Two struggling mortgage lenders were thrown financial lifelines Friday, a glimmer of hope for the battered industry.
But analysts said the shrinking of the so-called sub-prime loan business was likely to continue.
"This hasn't changed the operating fundamentals of the industry," said Bose George, an analyst at investment firm Keefe Bruyette & Woods in New York.
San Diego-based Accredited Home Lenders Inc. said it sold $2.7 billion of loans it had on its books, which the firm said would give it breathing room as it explored its "strategic options," including raising fresh capital.
Separately, Santa Monica-based Fremont General Corp. said it got a $1-billion credit line from brokerage Credit Suisse to help shore up its finances.
The news helped push Accredited shares up $1.47 to $10.90 and Fremont up $1.50 to $8.90.
Financial markets have been rocked in recent weeks by soaring delinquency rates on sub-prime mortgages, those made to borrowers with poor credit histories or high debt burdens.
The Mortgage Bankers Assn. this week said the percentage of sub-prime loans delinquent on payments reached 13.3% in the fourth quarter, up from 12.6% in the third quarter and 11.6% a year earlier.
Defaults at some lenders have been even more severe on mortgages made just last year, as the housing boom waned. Wall Street, which buys many mortgages for packaging into mortgage-backed securities, has dumped a large number of 2006 loans back on their originators, in turn triggering the failure of those firms.
Two weeks ago Irvine-based New Century Financial Corp., one of the largest sub-prime lenders, said it had stopped making loans because its Wall Street lenders had cut off its financing. That triggered heavy selling in shares of many other mortgage lenders, which continued this week.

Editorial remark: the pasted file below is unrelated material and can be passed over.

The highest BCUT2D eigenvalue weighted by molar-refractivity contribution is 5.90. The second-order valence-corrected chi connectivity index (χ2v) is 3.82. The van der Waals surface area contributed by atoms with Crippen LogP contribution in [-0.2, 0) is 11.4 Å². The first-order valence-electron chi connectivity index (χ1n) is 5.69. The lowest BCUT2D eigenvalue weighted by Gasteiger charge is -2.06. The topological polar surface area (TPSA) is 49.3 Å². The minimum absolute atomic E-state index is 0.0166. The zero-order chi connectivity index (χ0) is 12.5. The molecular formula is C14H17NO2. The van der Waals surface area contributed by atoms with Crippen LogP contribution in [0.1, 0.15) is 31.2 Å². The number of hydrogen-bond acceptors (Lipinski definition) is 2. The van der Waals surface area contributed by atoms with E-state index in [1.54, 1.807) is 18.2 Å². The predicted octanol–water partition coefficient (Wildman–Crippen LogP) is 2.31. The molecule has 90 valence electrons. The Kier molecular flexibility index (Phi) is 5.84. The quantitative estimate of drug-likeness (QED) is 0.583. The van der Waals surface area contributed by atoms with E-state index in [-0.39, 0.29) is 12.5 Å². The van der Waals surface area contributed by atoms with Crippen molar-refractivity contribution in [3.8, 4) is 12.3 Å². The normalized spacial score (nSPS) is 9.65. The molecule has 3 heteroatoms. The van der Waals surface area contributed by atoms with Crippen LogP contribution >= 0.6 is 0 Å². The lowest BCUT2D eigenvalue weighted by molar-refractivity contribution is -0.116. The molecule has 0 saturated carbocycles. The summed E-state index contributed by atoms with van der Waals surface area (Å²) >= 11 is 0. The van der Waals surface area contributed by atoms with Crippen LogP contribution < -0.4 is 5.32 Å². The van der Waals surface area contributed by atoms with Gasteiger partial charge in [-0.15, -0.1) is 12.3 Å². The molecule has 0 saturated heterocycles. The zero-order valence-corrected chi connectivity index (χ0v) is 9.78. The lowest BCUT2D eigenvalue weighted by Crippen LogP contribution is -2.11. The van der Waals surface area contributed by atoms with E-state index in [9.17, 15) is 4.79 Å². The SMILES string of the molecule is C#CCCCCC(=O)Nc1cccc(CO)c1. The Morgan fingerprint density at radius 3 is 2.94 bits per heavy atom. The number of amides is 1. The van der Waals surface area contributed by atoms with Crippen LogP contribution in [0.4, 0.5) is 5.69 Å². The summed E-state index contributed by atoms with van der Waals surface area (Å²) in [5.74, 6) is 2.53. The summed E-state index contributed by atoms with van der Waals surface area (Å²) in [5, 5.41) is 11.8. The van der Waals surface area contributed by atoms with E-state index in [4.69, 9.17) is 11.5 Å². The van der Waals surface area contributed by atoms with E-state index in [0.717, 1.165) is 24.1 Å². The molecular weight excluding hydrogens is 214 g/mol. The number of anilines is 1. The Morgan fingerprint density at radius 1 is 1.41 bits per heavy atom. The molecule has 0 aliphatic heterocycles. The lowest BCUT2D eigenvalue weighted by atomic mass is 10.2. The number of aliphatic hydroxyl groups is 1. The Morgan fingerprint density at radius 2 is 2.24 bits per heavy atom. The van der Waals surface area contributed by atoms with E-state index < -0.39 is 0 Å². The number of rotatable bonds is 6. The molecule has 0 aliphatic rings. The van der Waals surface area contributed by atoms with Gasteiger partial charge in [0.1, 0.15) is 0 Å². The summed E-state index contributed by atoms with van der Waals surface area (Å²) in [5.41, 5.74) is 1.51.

Some analysts warned against making too much of the stock rallies Friday. Demand for the shares may have been coming from "short sellers," traders who had previously borrowed the shares and sold them, betting they would plunge.
With the stocks far below their levels of just a few weeks ago, those traders may have been buying shares to close out their trades at a profit.
For the week, Accredited stock was down 31% and Fremont was up 11%.
Accredited said it sold its loans at a substantial discount. Still, analysts said it was encouraging that buyers were stepping up. "There are a lot of smart buyers who realize the [sub-prime] market could improve down the road," said Matt Howlett, an analyst at investment research firm Fox-Pitt, Kelton in New York.
But he said he doubted that independent sub-prime borrowers left in the market could survive on their own, given the severity of the housing market downturn and the surge in loan defaults.
"The mono-line sub-prime business is dead," Howlett said. Major commercial banks and investment banks "are going to take control of the business," he said.
Also Friday, NovaStar Financial Inc., a Kansas City, Mo.-based sub-prime lender, said it was cutting 17% of its workforce, including some jobs in California. The announcement was made after stock markets closed. NovaStar's shares rose 75 cents to $5.90 in regular trading.